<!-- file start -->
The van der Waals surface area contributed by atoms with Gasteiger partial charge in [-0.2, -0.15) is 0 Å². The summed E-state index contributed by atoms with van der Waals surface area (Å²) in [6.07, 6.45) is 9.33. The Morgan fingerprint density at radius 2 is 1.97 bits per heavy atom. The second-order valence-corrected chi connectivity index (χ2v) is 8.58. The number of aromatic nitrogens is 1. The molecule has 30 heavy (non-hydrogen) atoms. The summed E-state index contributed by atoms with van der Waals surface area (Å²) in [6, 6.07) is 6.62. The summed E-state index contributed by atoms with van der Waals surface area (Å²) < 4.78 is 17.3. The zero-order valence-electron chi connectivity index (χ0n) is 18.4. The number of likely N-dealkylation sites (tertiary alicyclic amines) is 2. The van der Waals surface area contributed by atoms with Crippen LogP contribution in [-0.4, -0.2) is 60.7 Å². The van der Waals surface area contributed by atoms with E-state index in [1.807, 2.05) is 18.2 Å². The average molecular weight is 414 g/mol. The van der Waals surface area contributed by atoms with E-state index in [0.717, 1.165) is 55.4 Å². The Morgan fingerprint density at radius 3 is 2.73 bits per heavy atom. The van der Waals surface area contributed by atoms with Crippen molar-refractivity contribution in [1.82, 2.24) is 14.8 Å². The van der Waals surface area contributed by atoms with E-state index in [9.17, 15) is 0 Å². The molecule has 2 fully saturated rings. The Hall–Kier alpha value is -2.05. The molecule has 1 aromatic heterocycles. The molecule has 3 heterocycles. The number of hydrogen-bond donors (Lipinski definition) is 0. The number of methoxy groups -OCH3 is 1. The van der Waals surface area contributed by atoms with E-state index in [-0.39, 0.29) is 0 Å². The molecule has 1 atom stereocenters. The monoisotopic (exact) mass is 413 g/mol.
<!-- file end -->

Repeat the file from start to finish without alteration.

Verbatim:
The van der Waals surface area contributed by atoms with Gasteiger partial charge in [-0.2, -0.15) is 0 Å². The summed E-state index contributed by atoms with van der Waals surface area (Å²) in [6.07, 6.45) is 9.33. The Morgan fingerprint density at radius 2 is 1.97 bits per heavy atom. The second-order valence-corrected chi connectivity index (χ2v) is 8.58. The number of aromatic nitrogens is 1. The molecule has 30 heavy (non-hydrogen) atoms. The summed E-state index contributed by atoms with van der Waals surface area (Å²) in [6, 6.07) is 6.62. The summed E-state index contributed by atoms with van der Waals surface area (Å²) < 4.78 is 17.3. The zero-order valence-electron chi connectivity index (χ0n) is 18.4. The number of likely N-dealkylation sites (tertiary alicyclic amines) is 2. The van der Waals surface area contributed by atoms with Crippen LogP contribution in [-0.4, -0.2) is 60.7 Å². The van der Waals surface area contributed by atoms with E-state index in [1.807, 2.05) is 18.2 Å². The average molecular weight is 414 g/mol. The van der Waals surface area contributed by atoms with E-state index in [0.717, 1.165) is 55.4 Å². The Morgan fingerprint density at radius 3 is 2.73 bits per heavy atom. The van der Waals surface area contributed by atoms with Crippen molar-refractivity contribution in [1.82, 2.24) is 14.8 Å². The van der Waals surface area contributed by atoms with E-state index in [9.17, 15) is 0 Å². The molecule has 2 fully saturated rings. The Hall–Kier alpha value is -2.05. The molecule has 1 aromatic heterocycles. The molecule has 3 heterocycles. The number of hydrogen-bond donors (Lipinski definition) is 0. The number of methoxy groups -OCH3 is 1. The van der Waals surface area contributed by atoms with E-state index in [-0.39, 0.29) is 0 Å². The molecule has 1 atom stereocenters. The monoisotopic (exact) mass is 413 g/mol.